SVSU is a Direct Lending school. In the Direct Loan program, the U.S. Department of Education currently has a group of loan servicers and more are added as necessary. The loans are the same and have the same options, no matter what servicer your loan is assigned to. The federal government will assign all of a student’s Federal Direct Loans to the same servicer when possible. A student can verify his/her loan servicer and gather contact information at https://nslds.ed.gov.
Federal Direct Loans are typically sent in 2 disbursements, one for Fall semester and one for Winter semester. One semester only loans have only one disbursement. The earliest a Direct Loan can be disbursed to the school is 10 days before the semester begins. Once the school receives the disbursement, it is processed, disbursed to the student account to pay for any institutional charges necessary, and the remainder is then refunded within 14 days.
Direct Subsidized Loans are interest-free while the student is in school at least half-time. Undergraduate Direct Unsubsidized Loans currently have a fixed interest rate of 4.53% (7/1/19 - 6/30/20). Graduate Direct Unsubsidized Loans currently have a fixed interest rate of 6.08% (7/1/19 - 6/30/20). Interest starts as soon as the first disbursement happens. Students receive quarterly interest statements from Direct Loans. Students do not have to pay this balance, but are encouraged to do so. If the interest is not paid, it is capitalized with the principal upon repayment. What does that mean? The student would pay interest on the interest. To learn more visit Federal Student Aid.
There is a processing fee assessed to all Direct Loans by the federal government. This means the funds the institution receives for the student loan is a certain % less than what the loan was taken out for. For loans disbursed 10/1/2019 – 9/30/2020, these fees are 1.059% for Federal Direct Subsidized/Unsubsidized Loans and 4.236% for Federal Direct PLUS Loans.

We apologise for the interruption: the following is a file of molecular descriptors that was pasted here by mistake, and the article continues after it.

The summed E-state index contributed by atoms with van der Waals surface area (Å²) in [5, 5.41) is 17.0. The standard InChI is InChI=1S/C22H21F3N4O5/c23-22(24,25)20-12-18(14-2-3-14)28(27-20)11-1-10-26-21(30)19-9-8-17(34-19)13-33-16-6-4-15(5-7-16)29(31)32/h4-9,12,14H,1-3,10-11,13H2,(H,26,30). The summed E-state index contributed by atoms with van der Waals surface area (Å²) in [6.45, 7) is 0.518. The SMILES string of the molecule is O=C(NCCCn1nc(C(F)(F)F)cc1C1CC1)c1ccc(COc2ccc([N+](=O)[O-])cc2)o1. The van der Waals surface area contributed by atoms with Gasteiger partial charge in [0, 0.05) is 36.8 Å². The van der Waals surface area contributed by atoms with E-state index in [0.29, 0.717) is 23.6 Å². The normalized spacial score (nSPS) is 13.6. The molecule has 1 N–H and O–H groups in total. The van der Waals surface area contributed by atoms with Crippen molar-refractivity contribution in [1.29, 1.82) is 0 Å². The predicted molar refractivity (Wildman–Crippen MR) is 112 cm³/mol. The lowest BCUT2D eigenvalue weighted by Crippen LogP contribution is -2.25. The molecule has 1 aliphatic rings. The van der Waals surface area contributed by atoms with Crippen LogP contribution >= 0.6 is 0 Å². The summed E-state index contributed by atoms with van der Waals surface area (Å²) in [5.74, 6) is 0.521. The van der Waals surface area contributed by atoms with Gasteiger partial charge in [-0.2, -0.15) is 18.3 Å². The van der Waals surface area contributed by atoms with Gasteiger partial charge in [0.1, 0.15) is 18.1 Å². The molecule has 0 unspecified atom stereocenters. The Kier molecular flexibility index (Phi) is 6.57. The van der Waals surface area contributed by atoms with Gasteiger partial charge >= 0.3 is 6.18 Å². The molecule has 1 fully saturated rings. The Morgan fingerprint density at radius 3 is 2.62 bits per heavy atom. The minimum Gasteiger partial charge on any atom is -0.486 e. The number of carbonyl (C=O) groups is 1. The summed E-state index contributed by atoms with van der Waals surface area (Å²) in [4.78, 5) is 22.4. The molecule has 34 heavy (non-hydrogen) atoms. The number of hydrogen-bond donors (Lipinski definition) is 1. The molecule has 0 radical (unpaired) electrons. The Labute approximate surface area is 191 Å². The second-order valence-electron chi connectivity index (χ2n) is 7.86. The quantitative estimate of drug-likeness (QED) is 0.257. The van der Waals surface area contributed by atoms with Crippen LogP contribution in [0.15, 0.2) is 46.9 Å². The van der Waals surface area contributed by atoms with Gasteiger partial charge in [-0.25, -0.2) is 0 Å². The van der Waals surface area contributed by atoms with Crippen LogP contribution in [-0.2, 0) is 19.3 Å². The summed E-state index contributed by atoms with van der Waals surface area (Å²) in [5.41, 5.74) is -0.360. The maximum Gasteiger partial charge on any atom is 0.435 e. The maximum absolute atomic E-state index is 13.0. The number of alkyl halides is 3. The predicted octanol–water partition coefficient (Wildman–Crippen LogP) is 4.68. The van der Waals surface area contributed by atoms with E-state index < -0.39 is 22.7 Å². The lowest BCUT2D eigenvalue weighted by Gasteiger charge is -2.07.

Students have one 6-month grace period for every loan. If a student leaves school and returns, they can have their loans deferred again. However, a student only gets one grace period. Students should contact their lender. (See “Repayment” below.)
Students must be at least half-time to be eligible for a Federal Direct Loan. This is determined by the school’s half time policy. SVSU defines half-time as 6 credits for undergraduate and 5 credits for graduate students.
Typically, if students consolidate their Federal Direct Loans, Direct Loans will take the average of all their interest rates and figure one monthly loan payment based on that calculation. Therefore, because the in-school interest rate is lower, it is more beneficial to consolidate while in school or in the grace period.
WARNING: Consolidating loans before the grace period or during the grace period can force a student to have a shorter grace period or lose the grace period all together. Students should contact their loan servicer or go to the servicer’s website for more specific information. Consolidation of Direct Loans can currently be done at www.studentloans.gov. Students can also log onto https://nslds.ed.gov for their aggregate loan amount and to see what servicer they are assigned to. What does that mean? The student can see all the Federal Student Loans they have taken out - it's the total amount borrowed.
Students must complete entrance loan counseling before a loan is disbursed. This is available at www.studentloans.gov. Students typically need to complete this only one time at a school, but some situations may cause this to be required again if there has been a lapse in attendance.
Promissory Note: SVSU will send a letter to the student if a promissory note is needed. Students must complete a promissory note at www.studentloans.gov before a loan is fully processed. The student will need to read, review, and electronically sign the promissory note (student should obtain a FSA ID at https://fsaid.ed.gov, if the student does not already have one). Students typically need to complete this only one time at a school, but some situations may cause this to be required again if there has been a lapse in attendance. Each Master Promissory Note is good for a 10-year period.